Your Head Should Be In the Cloud

Saying that someone has their head is in the clouds usually has a negative connotation. In the digital era, we might have to rethink that expression! Our digital selves should seriously look at having our head in and leveraging ‘the cloud’. There are many advantages. Let’s take a look at some.

The ‘cloud’ of course means that instead of just saving our digital assets on our local hard drives, we use the internet as the path, or means, to have copies of our files saved on various host servers. Some of the bigger names in these servers include names like Amazon, Microsoft, Google, Apple, and Dropbox.

One advantage to having a copy of our files on the cloud is that they are backed up for us there. Imagine one day turning on your computer and you realize that your hard drive has crashed. Yes, that could be a terrifying thought. If those files only lived on that one hard drive, what do you do now? If your files were copied on the cloud, you still have to go through the pain of a computer repair, but your files are still there for you and will be back as soon as you get your hardware working again.

Another advantage of working on the cloud, is that our files are available to us on whatever device that we are working on. Do you have a desktop computer and a laptop? Do you have a work and a home computer? Have you ever wished you could review a document also on your phone or tablet? By connecting all of our devices to the same cloud storage, we can have access to our files not matter what device we are currently in front of. Whether on your computer or handheld devices, there’s an app that will help connect us to our files. Google Photos is far and away my favorite cloud tool for photos. Check out my linked blog post on this tool to learn more!

Another thing that the cloud enables us to do is share files with others. Sure, we can email files to others. But what happens when you have either a large number of files to share or what you want to send is now TOO BIG for email. Do you break it up and send them five emails?? That’s not very efficient. When our files are saved on cloud storage, we have the ability to share files and/or whole folders with others. In these cases, we can request from our cloud app a ‘sharing link’. It will generate a URL link that we can then email the person that we are collaborating with and they can download the files.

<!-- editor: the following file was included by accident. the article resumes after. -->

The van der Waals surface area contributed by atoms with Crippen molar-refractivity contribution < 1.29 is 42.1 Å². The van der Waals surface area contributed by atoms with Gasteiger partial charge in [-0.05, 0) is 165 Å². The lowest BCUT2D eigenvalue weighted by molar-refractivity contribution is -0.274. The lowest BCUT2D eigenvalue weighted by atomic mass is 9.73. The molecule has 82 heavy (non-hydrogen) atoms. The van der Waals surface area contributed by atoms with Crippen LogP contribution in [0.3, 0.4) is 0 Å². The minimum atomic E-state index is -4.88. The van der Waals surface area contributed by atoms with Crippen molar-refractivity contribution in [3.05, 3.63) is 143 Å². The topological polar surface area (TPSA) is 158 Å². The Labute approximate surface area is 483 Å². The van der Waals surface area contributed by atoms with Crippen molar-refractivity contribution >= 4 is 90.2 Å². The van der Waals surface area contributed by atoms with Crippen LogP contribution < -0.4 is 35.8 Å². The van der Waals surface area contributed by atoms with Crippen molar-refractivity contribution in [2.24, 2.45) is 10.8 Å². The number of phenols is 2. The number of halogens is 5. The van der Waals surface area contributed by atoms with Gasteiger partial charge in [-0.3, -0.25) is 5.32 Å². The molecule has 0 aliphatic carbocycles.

Keep in mind that when you generate a link to share files and then email that link, if anyone else gets a copy of that email, they could open the shared folder. In many cases, this is not a security problem. For example, if you are a real estate agent sharing some photos of a property, that generally will not be a security risk should anyone else see them. However, if you are sending more sensitive documents, you are able to share items more securely by indicating the specific person that you are sharing with. In the cloud app you identify the email address of the recipient. That person would have to have an account on the same system and they will be required to log in to get to the files. It is an extra step, but enables you to have security when you need it. Most people have Google, Microsoft, Dropbox, and other main account types so you can coordinate with them to see. If they don’t already have an account, each of these systems allows a free tier sign up so that they don’t need to pay anything to get in for the basic services.